“Traditionally Irish second level leaders cope and we are very good at coping but that’s becoming increasingly difficult,” said Mr Flanagan.

The classic example is the recently issued guidelines on anti-bullying, he says.

“They are absolutely fantastic, they are very worthy, there is nothing more important in what we do yet to have a robust policy would involve considerable consultation with school partners. It takes a lot of time, it takes personnel and many schools around the country do not have the personnel to engage with the parents, students, board of management, community and draw up a strong robust policy,” said Mr Flanagan.

The most recent circular concerns the department deeming it worthwhile to survey parents to see do they want a school uniform.

“That’s going to be raft of work for a school to consult with all the parents and devise a questionnaire to get out for a response.

“All these initiatives are worthy and worthwhile but it is increasingly principals and/or deputies having to do more and more. That is really one of the key concerns of NAPD,” said Mr Flanagan.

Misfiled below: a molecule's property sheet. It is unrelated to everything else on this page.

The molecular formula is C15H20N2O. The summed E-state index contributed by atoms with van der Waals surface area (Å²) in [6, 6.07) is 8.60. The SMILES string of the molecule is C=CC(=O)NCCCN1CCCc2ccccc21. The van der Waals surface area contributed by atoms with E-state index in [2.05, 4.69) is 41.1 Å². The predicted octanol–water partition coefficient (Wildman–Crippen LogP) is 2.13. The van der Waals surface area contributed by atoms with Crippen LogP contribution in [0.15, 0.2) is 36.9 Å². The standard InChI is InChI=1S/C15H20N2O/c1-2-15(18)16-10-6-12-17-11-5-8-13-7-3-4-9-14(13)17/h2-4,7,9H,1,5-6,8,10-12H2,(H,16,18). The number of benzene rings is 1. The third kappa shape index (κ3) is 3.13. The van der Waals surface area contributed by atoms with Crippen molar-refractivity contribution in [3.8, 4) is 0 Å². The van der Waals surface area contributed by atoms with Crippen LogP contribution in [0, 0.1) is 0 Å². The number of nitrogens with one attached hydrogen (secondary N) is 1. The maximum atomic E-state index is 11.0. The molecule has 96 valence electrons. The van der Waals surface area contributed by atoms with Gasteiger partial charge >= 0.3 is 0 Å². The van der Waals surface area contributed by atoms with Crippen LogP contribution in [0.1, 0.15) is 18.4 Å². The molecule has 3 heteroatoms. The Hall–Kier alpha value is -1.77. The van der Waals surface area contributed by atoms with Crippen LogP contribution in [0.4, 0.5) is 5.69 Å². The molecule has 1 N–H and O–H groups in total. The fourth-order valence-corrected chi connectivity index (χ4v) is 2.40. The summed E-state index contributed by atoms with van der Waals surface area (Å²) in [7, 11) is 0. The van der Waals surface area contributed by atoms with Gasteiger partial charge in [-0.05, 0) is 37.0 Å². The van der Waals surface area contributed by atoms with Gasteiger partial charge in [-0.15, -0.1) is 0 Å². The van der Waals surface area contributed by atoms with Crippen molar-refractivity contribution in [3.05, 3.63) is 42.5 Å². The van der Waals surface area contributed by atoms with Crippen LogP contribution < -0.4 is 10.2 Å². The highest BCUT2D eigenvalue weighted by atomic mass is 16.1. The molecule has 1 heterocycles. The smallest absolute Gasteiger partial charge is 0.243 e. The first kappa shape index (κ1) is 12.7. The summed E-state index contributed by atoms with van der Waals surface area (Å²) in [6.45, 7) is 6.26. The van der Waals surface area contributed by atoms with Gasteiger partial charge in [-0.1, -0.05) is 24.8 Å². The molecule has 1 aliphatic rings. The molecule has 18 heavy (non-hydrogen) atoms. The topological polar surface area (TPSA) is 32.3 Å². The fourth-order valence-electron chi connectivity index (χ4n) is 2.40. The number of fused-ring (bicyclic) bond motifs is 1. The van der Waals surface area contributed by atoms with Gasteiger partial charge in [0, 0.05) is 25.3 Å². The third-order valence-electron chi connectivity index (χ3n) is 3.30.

Asked what the morale is like amongst fellow principals and deputies he says there are “certainly huge issues around the country”.

And this has the possibility of affecting pupils.

“The junior cycle change is very topical at the moment. I think the way we teach and the way students learn has to change significantly. There are great changes in the new specifications but the other side is we have to get significant support.

“Teachers need significant continuous development support and we need middle management structures to support the extra workload. They are really talking about major change.

“The Leaving Cert is still largely the same. There are concerns about a radically different junior cycle and yet the very traditional and narrow measurement of success that is the three digit CAO points number.

“That makes the changes at junior cycle all the more difficult to implement because many, particularly parents, will still view success not as an innovative junior cycle but as a traditional Leaving Cert.”

Mr Flanagan says there will have to be middle management appointments to facilitate curricular and, indeed, assessment change.

“These are major changes in Irish education. The Junior Cert as we know it will be gone, replaced by a school cert and the major change is teachers are going to be expected to assess their own students,” said Mr Flanagan.

Another challenge facing the NAPD is the number of experienced staff, who have retired in recent years with more to come.